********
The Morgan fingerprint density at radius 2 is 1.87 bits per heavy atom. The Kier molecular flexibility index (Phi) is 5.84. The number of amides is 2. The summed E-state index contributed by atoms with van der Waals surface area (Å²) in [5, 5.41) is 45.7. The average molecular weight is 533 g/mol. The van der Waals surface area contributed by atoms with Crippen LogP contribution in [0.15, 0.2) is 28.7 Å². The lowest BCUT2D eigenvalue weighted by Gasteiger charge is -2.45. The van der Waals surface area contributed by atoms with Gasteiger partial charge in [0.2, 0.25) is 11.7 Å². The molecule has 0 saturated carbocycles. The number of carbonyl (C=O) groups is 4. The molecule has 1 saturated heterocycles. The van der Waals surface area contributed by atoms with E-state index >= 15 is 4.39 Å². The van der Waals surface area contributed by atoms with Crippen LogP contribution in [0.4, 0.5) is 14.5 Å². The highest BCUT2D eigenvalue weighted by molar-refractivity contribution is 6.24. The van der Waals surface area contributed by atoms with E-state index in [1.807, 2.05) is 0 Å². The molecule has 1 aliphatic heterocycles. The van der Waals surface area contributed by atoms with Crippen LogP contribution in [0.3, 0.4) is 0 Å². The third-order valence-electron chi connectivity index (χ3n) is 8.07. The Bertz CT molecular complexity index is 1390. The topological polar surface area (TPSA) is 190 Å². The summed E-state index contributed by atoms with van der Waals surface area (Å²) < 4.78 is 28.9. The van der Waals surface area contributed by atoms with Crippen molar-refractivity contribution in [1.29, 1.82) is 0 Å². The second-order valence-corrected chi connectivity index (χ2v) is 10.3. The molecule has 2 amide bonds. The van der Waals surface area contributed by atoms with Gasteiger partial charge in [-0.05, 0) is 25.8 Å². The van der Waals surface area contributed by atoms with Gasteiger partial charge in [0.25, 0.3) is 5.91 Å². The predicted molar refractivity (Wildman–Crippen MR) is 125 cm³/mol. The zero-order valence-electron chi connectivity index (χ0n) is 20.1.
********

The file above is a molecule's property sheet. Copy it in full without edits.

The Morgan fingerprint density at radius 2 is 1.87 bits per heavy atom. The Kier molecular flexibility index (Phi) is 5.84. The number of amides is 2. The summed E-state index contributed by atoms with van der Waals surface area (Å²) in [5, 5.41) is 45.7. The average molecular weight is 533 g/mol. The van der Waals surface area contributed by atoms with Crippen LogP contribution in [0.15, 0.2) is 28.7 Å². The lowest BCUT2D eigenvalue weighted by Gasteiger charge is -2.45. The van der Waals surface area contributed by atoms with Gasteiger partial charge in [0.2, 0.25) is 11.7 Å². The molecule has 0 saturated carbocycles. The number of carbonyl (C=O) groups is 4. The molecule has 1 saturated heterocycles. The van der Waals surface area contributed by atoms with E-state index >= 15 is 4.39 Å². The van der Waals surface area contributed by atoms with Crippen LogP contribution in [0.4, 0.5) is 14.5 Å². The highest BCUT2D eigenvalue weighted by molar-refractivity contribution is 6.24. The van der Waals surface area contributed by atoms with E-state index in [1.807, 2.05) is 0 Å². The molecule has 1 aliphatic heterocycles. The van der Waals surface area contributed by atoms with Crippen LogP contribution in [0.3, 0.4) is 0 Å². The third-order valence-electron chi connectivity index (χ3n) is 8.07. The Bertz CT molecular complexity index is 1390. The topological polar surface area (TPSA) is 190 Å². The summed E-state index contributed by atoms with van der Waals surface area (Å²) < 4.78 is 28.9. The van der Waals surface area contributed by atoms with Crippen molar-refractivity contribution in [1.29, 1.82) is 0 Å². The second-order valence-corrected chi connectivity index (χ2v) is 10.3. The molecule has 2 amide bonds. The van der Waals surface area contributed by atoms with Gasteiger partial charge in [-0.05, 0) is 25.8 Å². The van der Waals surface area contributed by atoms with Gasteiger partial charge in [0.25, 0.3) is 5.91 Å². The predicted molar refractivity (Wildman–Crippen MR) is 125 cm³/mol. The zero-order valence-electron chi connectivity index (χ0n) is 20.1.